Report Contents

April 6, 2021



BY Teneo Macro

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Turkey could introduce new measures against the president’s critics. Political fragmentation will define Peru’s upcoming presidential election. In Germany, the race for the Merkel succession is heating up. South Korea’s ruling party could face a political defeat in two mayoral elections. Meanwhile, China’s ByteDance has challenged an Indian court decision to freeze its local bank accounts, the Netherlands’ caretaker PM is under pressure, Ecuador’s presidential run-off will be held, and Benin’s president is expected to be re-elected.



The debate around “vaccine passports” is picking up across developed economies as vaccine rollouts progress. The UK government is considering the introduction of Covid-19 certificates for the reopening of its economy in coming weeks; however, this possibility is opposed by around 40 MPs within the ruling Conservative Party. The general public seems to be widely supportive of these digital certificates, especially for travel purposes and frontline workers. Moreover, most Britons do not believe that these certificates would be discriminatory or would suppose an infringement on personal freedoms. Meanwhile, EU countries are also considering the introduction of the so-called digital green certificate to speed up the return to travel; these certificates would potentially replace quarantines and test-requirements. However, the failure of contract tracing apps across rich democracies in recent months is a reminder of the limits of tech-driven solutions to combat the pandemic.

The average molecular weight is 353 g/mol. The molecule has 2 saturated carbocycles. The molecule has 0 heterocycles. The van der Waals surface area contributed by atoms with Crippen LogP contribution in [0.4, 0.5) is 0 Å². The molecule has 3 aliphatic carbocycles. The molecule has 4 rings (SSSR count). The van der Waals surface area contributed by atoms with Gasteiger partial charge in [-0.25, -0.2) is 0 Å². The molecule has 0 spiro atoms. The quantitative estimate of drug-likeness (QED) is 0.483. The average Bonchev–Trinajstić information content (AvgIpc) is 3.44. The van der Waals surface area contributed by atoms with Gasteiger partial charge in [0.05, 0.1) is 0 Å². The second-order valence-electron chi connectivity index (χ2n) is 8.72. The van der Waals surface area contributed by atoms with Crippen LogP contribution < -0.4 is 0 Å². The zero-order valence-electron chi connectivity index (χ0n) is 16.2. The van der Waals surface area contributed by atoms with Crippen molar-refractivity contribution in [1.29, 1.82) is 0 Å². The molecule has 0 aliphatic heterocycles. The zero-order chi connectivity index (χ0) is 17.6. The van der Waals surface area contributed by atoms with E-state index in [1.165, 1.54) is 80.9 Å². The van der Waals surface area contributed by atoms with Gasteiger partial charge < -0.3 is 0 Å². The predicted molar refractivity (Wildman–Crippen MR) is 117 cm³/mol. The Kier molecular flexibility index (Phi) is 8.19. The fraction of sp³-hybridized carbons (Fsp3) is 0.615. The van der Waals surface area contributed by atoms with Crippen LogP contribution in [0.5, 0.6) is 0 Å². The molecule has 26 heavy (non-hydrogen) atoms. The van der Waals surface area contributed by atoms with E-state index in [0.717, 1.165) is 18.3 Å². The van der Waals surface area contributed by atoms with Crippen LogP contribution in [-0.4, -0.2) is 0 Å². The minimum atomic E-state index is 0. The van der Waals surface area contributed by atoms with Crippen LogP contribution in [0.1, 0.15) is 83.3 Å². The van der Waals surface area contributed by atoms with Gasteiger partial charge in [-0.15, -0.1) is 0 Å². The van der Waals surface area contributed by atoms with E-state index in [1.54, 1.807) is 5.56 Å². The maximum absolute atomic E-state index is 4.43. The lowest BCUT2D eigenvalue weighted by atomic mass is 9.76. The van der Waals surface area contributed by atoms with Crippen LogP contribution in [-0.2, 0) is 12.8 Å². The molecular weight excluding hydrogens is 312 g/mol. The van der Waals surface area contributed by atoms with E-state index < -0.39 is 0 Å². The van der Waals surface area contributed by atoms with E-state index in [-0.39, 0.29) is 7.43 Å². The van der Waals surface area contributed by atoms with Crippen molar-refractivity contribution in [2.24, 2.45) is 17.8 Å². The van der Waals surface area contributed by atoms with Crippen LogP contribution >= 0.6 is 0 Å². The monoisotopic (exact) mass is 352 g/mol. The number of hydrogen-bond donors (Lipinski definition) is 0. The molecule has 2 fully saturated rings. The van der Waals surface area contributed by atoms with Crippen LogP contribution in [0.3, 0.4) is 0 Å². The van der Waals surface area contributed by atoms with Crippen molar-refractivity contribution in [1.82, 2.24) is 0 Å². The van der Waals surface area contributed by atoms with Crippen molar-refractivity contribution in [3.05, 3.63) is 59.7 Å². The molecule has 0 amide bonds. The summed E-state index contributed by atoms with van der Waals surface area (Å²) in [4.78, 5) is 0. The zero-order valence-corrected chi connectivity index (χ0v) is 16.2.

A cabinet meeting scheduled for 3pm (local time) today could sanction new security measures aimed at cracking down on dissent. Earlier, President Tayyip Erdogan deemed a declaration on the Montreux convention by retired officers as a “coup attempt.” An open letter signed by 104 former senior Navy officers warned that the proposed “Istanbul canal” – Erdogan’s costly pet project – could harm Turkey’s security by invalidating an 85-year-old international treaty designed to prevent militarization of the Black Sea. The episode has sparked a major controversy in a country still shaken by the failed 2016 coup attempt. Ten retired admirals were detained on 5 April on charges of conspiring against state security and the constitutional order.


If the polls are to be believed, any of five candidates could finish in the top two in the 11 April first round of the presidential election; a further two could still be in with a chance if they can engineer a late surge in support over the next few days. According to an Ipsos poll undertaken on 31 March, only 3.5 points separate poll leader Yonhy Lescano from fifth-placed Keiko Fujimori. An IEP poll conducted on 1-2 April has just 2.5 points separating the top five. The free-market economist Hernando de Soto appears to have the most momentum; both Ipsos and IEP have him rising to second, seemingly at the expense of the ultra-conservative Rafael Lopez Aliaga. The congressional elections taking place on the same day are subject to the same political fragmentation, with up to 12 parties possibly gaining representation.


Both contenders for the Merkel succession have confirmed their participation in an offsite meeting of the CDU/CSU alliance’s Bundestag group on 11 April. The performances of CDU leader Armin Laschet and CSU chief Markus Soeder could provide a better idea of who ends up running for Merkel’s bloc in September. Historically, if both party leaders cannot agree on a negotiated solution, the joint CDU/CSU Bundestag group has held a vote on the candidacy. But regardless of who runs, a coalition government with the Greens remains the base case.